Friday, June 26, 2009
The inimitable Michael Jackson has left us. I don't own a piece of his music, but that's probably about to change. What I DO know is that ANYTIME I've heard most of his better known songs, I've been movin', dancin' and singin'. 'Thriller' alone was electrifying, and the video itself was a historical event. A couple of memories struck me in the last 24 hours, looking back on Jack-o. The first is learning years ago that the late, and very great Fred Astaire, not long before he died, gave a monumental nod to Michael's dancing skills, describing him as the only person as good as he (Fred) was. Damn! Fred, we were seeing it too.
The other memory I have is of a night around 10 years ago watching TV in a hotel on a business trip. Flipping around, I found Michael Jackson kicking off what might have been (not sure here) his last 'Return Tour'. By then he had no place in my musical consciousness, except 'talented, strange and getting stranger'. Jackson came out onstage, postured completely still, centerstage, with the hat and signature glove, and proceeded to THRILL me for the next hour or so. I'd expected to flip away from the show, not be more than passingly interested, and not want to be gawking at this odd man with almost no bone structure left in his multiple-plastic-surgery-re-arranged face. What I 'saw' instead was a performance that left me cheering alone in my hotel room. The artfulness with which he incorporated the use of his hat to shade his face, in conjunction with clever dance steps to keep him from frontally facing the audience ... ALL THE WHILE dancing and singing with his renowned energy and magic, that I was hypnotized. Later on I found fellow non-pop-music world friends who'd also seen this performance, as overjoyed to see it as I was. I'll never forget it. Jacko, you were a weird and at times sad guy, but you left us a cultural pop legacy that reached around the world. You were part of this great country's stars. Thanks.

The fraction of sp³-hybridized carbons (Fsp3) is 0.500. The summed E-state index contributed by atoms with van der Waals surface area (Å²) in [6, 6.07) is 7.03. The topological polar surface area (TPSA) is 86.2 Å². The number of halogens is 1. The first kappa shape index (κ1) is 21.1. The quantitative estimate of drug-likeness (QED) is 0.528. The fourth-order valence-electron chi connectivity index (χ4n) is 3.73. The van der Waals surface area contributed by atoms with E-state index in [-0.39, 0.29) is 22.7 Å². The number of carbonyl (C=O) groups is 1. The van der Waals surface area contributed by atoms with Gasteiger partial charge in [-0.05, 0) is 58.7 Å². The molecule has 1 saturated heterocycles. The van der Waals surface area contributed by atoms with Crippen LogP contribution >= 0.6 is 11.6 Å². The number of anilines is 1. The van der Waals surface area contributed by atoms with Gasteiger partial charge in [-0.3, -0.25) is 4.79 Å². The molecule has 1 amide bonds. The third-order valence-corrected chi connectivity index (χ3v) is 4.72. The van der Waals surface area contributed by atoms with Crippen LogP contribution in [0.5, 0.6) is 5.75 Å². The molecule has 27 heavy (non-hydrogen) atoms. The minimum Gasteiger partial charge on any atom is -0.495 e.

Monday, June 22, 2009
I've seen Sonia Dada 3 times in the Philly area. People don't sit down, even if there are seats. They are a rockin' gospel-blues music genre group, based in Chicago. One day in 1990, songwriter-guitarist Dan Pritzker got off a subway train and heard the three-part harmonies of Michael Scott, Paris Delane and Sam Hogan. Pritzker had already been working with a group with long time friends, guitarist Dave Resnik, drummer Hank Guaglianone and bassist Erik Scott. The three singers joined the quartet, and Sonia Dada had a new lineup with keyboardist Chris "Hambone" Cameron.
The CD I heard that night in the car was '' A Day At The Beach". Yowza. It's still one of my favorite sounds, and they are GREAT live...really great. Get yourself to iTunes or Amazon and listen to some of the cuts. In fact, go to YouTube and listen to Screamin' John. It's great for openers (sold me!), but the whole album is killer. Sail Away, Crazy Jane and Lester's Methadone Clinic are masterpieces. If music had not become so crushingly competitive, these guys would be headliners ... my opinion of course! They're stars in my book, anyway. Look 'em up or comment here.